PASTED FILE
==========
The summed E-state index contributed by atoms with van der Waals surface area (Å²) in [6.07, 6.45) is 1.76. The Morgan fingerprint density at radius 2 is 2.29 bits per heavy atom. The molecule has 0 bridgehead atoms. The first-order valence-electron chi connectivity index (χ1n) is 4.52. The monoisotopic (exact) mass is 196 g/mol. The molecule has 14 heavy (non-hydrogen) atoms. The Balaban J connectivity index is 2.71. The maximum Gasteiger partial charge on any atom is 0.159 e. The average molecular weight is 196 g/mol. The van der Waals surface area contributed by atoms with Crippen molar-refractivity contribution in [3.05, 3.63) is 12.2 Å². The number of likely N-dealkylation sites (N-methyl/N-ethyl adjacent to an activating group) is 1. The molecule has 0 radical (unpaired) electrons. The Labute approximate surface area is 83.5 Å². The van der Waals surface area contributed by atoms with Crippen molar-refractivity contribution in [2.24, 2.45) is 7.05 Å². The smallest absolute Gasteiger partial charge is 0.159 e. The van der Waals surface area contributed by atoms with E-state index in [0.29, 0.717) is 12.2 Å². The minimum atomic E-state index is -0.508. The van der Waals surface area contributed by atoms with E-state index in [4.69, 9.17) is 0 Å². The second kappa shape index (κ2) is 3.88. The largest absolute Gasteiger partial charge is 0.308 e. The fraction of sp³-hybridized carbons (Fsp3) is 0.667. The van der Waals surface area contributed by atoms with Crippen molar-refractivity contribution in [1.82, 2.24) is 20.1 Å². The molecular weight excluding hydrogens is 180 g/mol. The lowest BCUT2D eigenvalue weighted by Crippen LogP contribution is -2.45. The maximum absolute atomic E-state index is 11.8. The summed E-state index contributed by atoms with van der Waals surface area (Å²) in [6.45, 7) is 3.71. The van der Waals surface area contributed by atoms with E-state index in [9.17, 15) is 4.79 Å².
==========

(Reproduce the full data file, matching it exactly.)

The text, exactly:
The summed E-state index contributed by atoms with van der Waals surface area (Å²) in [6.07, 6.45) is 1.76. The Morgan fingerprint density at radius 2 is 2.29 bits per heavy atom. The molecule has 0 bridgehead atoms. The first-order valence-electron chi connectivity index (χ1n) is 4.52. The monoisotopic (exact) mass is 196 g/mol. The molecule has 14 heavy (non-hydrogen) atoms. The Balaban J connectivity index is 2.71. The maximum Gasteiger partial charge on any atom is 0.159 e. The average molecular weight is 196 g/mol. The van der Waals surface area contributed by atoms with Crippen molar-refractivity contribution in [3.05, 3.63) is 12.2 Å². The number of likely N-dealkylation sites (N-methyl/N-ethyl adjacent to an activating group) is 1. The molecule has 0 radical (unpaired) electrons. The Labute approximate surface area is 83.5 Å². The van der Waals surface area contributed by atoms with Crippen molar-refractivity contribution in [2.24, 2.45) is 7.05 Å². The smallest absolute Gasteiger partial charge is 0.159 e. The van der Waals surface area contributed by atoms with E-state index in [0.29, 0.717) is 12.2 Å². The minimum atomic E-state index is -0.508. The van der Waals surface area contributed by atoms with E-state index in [4.69, 9.17) is 0 Å². The second kappa shape index (κ2) is 3.88. The largest absolute Gasteiger partial charge is 0.308 e. The fraction of sp³-hybridized carbons (Fsp3) is 0.667. The van der Waals surface area contributed by atoms with Crippen molar-refractivity contribution in [1.82, 2.24) is 20.1 Å². The molecular weight excluding hydrogens is 180 g/mol. The lowest BCUT2D eigenvalue weighted by Crippen LogP contribution is -2.45. The maximum absolute atomic E-state index is 11.8. The summed E-state index contributed by atoms with van der Waals surface area (Å²) in [6.45, 7) is 3.71. The van der Waals surface area contributed by atoms with E-state index in [9.17, 15) is 4.79 Å².